by the increase in the number of the bishops, and by the appointment of the primate as chancellor, were now brought to a head by the appearance of a Book of Canons, or rules for the government of the church. This book they were called on to accept in place of the Book of Discipline, on the authority of the king alone, unconfirmed by the Estates, and not long after the king attempted to change their form of worship as well. Through the influence of Laud, archbishop of Canterbury, a liturgy was drawn up on the plan of the first book of Edward VI.. From this liturgy the Scotch clergy were commanded by the king to read prayers in the churches, instead of from the book of Common Order, which was still in general use. These proceedings led to the Liturgy Tumults.
The people thought that to have an English service book forced upon them would be a mark of subjection; and on the day named by the king for bringing it into use, July 16, 1637, when the Dean of Edinburgh tried to read the prayers from it in St. Giles' Church, a riot broke out. Stools and books were thrown at the dean, the archbishop, and the bishop of Edinburgh, who had great difficulty in escaping out of the hands of the mob.
Scotland was now full of trained soldiers just come back from Germany, where they had learnt to fight in the Thirty Years' War, and as plenty of money had been collected among the Covenanters, an army was easily raised. Their banner bore the motto, For Religion, the Covenant, and the Country, and their leader was James Graham, earl of Montrose, one of the most zealous among the champions of the cause. Aberdeen, Huntly's capital, dared make no resistance, for the soldiers occupied the town and the ministers the pulpits, and Montrose brought Huntly himself back to Edinburgh in his train. But in the first brush of actual war the king's party, the Cavaliers, or Malignants as their opponents called them, had the advantage, for they surprised and scattered the Covenanters of the North at the little village of Turriff, which they had made their trysting place. In this action, called the Trot of Turriff, the first blood was shed in the great Civil War.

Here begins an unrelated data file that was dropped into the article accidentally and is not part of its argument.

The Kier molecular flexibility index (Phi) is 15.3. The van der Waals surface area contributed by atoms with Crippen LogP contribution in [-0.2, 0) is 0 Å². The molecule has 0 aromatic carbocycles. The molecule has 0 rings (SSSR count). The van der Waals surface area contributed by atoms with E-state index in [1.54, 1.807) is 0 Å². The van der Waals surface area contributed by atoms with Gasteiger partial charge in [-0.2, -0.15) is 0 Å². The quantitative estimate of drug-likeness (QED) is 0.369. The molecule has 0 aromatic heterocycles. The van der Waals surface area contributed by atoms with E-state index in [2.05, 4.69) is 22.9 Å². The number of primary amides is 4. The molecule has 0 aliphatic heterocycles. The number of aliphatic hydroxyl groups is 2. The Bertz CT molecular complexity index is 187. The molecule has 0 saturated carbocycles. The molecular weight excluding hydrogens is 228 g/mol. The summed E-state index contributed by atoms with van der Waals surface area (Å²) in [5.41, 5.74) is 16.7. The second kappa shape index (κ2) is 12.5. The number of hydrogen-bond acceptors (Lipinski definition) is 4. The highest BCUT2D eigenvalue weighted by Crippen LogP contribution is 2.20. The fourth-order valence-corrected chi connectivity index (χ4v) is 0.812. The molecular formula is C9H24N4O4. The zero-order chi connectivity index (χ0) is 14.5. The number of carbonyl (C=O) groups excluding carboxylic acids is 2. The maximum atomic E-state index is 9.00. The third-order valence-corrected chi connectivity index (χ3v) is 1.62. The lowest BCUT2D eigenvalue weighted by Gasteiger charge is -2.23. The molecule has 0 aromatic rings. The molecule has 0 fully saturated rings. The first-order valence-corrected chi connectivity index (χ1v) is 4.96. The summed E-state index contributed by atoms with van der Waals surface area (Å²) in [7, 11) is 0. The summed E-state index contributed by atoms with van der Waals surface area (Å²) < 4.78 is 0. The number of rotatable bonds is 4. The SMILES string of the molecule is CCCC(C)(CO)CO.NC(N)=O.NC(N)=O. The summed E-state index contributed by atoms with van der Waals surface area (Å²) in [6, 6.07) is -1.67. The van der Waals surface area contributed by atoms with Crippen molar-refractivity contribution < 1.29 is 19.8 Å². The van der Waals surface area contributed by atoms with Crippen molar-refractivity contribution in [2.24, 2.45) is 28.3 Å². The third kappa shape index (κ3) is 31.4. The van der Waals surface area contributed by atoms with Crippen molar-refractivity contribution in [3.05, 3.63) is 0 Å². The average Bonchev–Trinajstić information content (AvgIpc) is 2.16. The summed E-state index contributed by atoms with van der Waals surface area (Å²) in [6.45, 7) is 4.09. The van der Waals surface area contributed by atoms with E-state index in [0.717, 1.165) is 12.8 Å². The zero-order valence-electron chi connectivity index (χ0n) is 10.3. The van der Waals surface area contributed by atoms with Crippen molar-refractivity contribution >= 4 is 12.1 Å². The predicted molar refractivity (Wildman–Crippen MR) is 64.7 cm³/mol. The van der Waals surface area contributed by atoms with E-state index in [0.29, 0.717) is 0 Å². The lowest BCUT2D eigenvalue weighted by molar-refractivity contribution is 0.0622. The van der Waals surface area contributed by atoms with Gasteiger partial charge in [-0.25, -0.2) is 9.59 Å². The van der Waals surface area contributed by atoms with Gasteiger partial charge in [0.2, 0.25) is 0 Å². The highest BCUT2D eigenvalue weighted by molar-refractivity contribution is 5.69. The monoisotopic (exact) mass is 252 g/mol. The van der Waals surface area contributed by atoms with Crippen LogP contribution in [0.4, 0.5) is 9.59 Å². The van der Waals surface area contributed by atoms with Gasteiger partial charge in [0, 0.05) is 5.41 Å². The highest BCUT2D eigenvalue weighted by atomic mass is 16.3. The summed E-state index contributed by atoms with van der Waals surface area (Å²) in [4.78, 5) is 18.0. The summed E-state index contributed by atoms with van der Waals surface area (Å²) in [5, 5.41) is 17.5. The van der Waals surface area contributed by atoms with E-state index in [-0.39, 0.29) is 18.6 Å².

On August 20, 1640, the Scots crossed the Tweed and entered England, taking Durham, Shields and Tynemouth without a blow. The king was at York. To him they sent eight commissioners from